In Memoriam

Laurence Armstrong Petran

(1902 - 1978)

By: Elizabeth May

Published: January, 1980, Ethnomusicology, volume XXIV, No 1
Used by permission of the Society for Ethnomusicology.

Laurence Petran grew up in Albert Lea, Minnesota, in a family closely associated with the Presbyterian church. His father had for a time played the organ in connection with his work with the Union Gospel Mission in Minneapolis, and introduced his son to the instrument, which became a lifelong interest. In the years when I knew Professor Petran he always played the organ at the Christmas services in the First Presbyterian church in Albert Lea, where a memorial service was held for him last December.

He received a Bachelor's degree from Carleton College. After a short interval of teaching he entered both the Peabody Conservatory of Music and Johns Hopkins University. He was awarded the Diploma in Harmony and Composition by the Peabody Conservatory in 1929 and a Ph.D. from Johns Hopkins the following year. The subject of his dissertation was "An Experimental Study of Pitch Recognition." After a number of years of teaching at Goucher College, he came to UCLA in 1942, where he remained until his retirement in 1969. He was department chairman from 1944 to 1946.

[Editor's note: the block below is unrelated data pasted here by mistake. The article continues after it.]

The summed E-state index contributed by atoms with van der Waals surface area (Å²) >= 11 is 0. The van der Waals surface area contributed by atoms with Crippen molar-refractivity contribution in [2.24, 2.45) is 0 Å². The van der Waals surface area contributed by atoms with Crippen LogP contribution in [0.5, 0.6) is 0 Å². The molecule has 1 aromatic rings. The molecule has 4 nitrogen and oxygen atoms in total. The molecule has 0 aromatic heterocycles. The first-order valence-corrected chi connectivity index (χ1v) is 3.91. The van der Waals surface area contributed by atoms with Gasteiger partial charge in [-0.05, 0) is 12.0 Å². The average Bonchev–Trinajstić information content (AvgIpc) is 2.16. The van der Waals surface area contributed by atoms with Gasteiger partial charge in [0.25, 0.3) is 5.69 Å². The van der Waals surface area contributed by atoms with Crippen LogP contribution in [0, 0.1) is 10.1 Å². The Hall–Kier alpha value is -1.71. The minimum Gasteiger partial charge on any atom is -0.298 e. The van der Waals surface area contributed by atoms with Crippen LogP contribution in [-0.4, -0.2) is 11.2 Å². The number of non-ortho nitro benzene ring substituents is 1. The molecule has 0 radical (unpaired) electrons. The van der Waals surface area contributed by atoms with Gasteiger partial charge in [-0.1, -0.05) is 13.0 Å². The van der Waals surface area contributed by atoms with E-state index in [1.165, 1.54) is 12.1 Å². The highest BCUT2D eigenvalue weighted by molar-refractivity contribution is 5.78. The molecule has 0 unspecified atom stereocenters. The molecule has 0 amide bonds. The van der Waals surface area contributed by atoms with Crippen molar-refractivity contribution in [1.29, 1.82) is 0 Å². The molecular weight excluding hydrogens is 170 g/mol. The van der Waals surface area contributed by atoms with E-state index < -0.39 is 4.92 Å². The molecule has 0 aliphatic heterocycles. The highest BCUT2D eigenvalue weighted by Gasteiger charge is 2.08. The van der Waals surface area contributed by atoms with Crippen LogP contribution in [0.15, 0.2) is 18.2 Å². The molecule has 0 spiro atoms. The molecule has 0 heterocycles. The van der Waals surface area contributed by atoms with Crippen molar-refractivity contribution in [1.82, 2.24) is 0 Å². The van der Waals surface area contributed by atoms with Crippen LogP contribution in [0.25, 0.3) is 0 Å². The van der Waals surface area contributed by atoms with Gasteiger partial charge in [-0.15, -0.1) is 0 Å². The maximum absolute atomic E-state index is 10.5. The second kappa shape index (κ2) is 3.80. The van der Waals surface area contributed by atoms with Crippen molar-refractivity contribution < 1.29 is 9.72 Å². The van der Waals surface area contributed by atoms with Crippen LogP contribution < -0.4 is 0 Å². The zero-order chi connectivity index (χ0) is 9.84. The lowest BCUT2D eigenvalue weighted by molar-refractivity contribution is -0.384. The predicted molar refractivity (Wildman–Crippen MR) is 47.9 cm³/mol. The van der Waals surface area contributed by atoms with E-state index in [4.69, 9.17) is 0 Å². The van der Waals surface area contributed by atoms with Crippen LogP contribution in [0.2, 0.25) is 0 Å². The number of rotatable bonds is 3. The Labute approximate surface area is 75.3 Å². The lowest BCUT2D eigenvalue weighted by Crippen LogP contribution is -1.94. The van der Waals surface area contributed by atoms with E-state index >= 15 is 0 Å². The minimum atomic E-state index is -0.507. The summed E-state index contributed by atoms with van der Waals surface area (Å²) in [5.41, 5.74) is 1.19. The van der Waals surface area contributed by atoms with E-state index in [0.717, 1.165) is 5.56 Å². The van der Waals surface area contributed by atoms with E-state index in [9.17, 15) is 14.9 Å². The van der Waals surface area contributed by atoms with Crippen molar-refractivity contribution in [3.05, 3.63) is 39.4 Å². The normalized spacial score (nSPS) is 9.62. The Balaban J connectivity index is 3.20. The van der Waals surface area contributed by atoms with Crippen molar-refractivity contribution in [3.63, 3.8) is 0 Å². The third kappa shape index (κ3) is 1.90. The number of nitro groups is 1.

During his years at UCLA, he introduced many new courses in widely divergent aspects of music, the most significant being in the areas of the psychology of music and ethnomusicology. Petran's courses in the psychology of music and related areas led to a continuing, strong program in systematic musicology. He introduced an undergraduate course in World Musics, open to any student in the university. He also taught a seminar in ethnomusicology. From these beginnings emerged later the Institute of Ethnomusicology, under the direction of Mantle Hood. Petran organized and implemented weekly noon concerts: these are given by both faculty and students and continue to this day. He was University Organist and often gave these noon recitals himself.

Laurence Petran was a diffident, reserved, and sometimes inaccessible man. He published almost nothing, choosing to give his time to research and to his students, some of those lives he reshaped. To those who realized what he had to give, there was no end to his generosity, skill, and acumen in guidance. In the whole field of music he was a leader who should not be unsung.

To close this brief tribute, I repeat the dedication to my dissertation, which he directed 21 years ago, with the thought that it could serve as the valedictory to him from a number of people.

To Laurence A. Petran--

In gratitude for his great gift for opening new worlds and for his ability, through his erudition and understanding, to provide the means of transportation and guideposts along the way.